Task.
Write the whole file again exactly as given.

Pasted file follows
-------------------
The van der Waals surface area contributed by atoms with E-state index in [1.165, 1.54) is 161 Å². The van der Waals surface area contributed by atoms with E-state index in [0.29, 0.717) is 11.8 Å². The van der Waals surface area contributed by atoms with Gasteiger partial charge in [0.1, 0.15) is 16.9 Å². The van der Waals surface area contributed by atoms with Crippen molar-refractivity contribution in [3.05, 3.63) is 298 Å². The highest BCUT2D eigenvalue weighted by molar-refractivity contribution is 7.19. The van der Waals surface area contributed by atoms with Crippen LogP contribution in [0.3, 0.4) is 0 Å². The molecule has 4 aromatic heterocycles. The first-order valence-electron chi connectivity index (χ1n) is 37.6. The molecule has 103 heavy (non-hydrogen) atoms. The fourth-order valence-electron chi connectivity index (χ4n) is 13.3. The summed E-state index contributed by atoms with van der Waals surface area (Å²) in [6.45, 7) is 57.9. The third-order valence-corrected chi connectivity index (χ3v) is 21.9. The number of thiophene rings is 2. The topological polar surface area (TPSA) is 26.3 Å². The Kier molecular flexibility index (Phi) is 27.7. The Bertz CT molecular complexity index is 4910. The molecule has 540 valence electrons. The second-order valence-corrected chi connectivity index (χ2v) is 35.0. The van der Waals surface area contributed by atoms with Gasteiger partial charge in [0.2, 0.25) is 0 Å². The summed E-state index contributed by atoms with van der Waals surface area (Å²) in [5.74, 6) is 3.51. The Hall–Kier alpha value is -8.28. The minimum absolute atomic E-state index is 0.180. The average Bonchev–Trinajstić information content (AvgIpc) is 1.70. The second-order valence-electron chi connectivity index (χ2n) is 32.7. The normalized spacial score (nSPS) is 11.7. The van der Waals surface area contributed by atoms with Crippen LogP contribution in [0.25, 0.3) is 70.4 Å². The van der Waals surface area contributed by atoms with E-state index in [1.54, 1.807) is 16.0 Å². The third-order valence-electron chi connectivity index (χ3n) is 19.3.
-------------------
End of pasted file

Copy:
The van der Waals surface area contributed by atoms with E-state index in [1.165, 1.54) is 161 Å². The van der Waals surface area contributed by atoms with E-state index in [0.29, 0.717) is 11.8 Å². The van der Waals surface area contributed by atoms with Gasteiger partial charge in [0.1, 0.15) is 16.9 Å². The van der Waals surface area contributed by atoms with Crippen molar-refractivity contribution in [3.05, 3.63) is 298 Å². The highest BCUT2D eigenvalue weighted by molar-refractivity contribution is 7.19. The van der Waals surface area contributed by atoms with Crippen LogP contribution in [0.3, 0.4) is 0 Å². The molecule has 4 aromatic heterocycles. The first-order valence-electron chi connectivity index (χ1n) is 37.6. The molecule has 103 heavy (non-hydrogen) atoms. The fourth-order valence-electron chi connectivity index (χ4n) is 13.3. The summed E-state index contributed by atoms with van der Waals surface area (Å²) in [6.45, 7) is 57.9. The third-order valence-corrected chi connectivity index (χ3v) is 21.9. The number of thiophene rings is 2. The topological polar surface area (TPSA) is 26.3 Å². The Kier molecular flexibility index (Phi) is 27.7. The Bertz CT molecular complexity index is 4910. The molecule has 540 valence electrons. The second-order valence-corrected chi connectivity index (χ2v) is 35.0. The van der Waals surface area contributed by atoms with Gasteiger partial charge in [0.2, 0.25) is 0 Å². The summed E-state index contributed by atoms with van der Waals surface area (Å²) in [5.74, 6) is 3.51. The Hall–Kier alpha value is -8.28. The minimum absolute atomic E-state index is 0.180. The average Bonchev–Trinajstić information content (AvgIpc) is 1.70. The second-order valence-electron chi connectivity index (χ2n) is 32.7. The normalized spacial score (nSPS) is 11.7. The van der Waals surface area contributed by atoms with Crippen LogP contribution in [0.25, 0.3) is 70.4 Å². The van der Waals surface area contributed by atoms with E-state index in [1.54, 1.807) is 16.0 Å². The third-order valence-electron chi connectivity index (χ3n) is 19.3.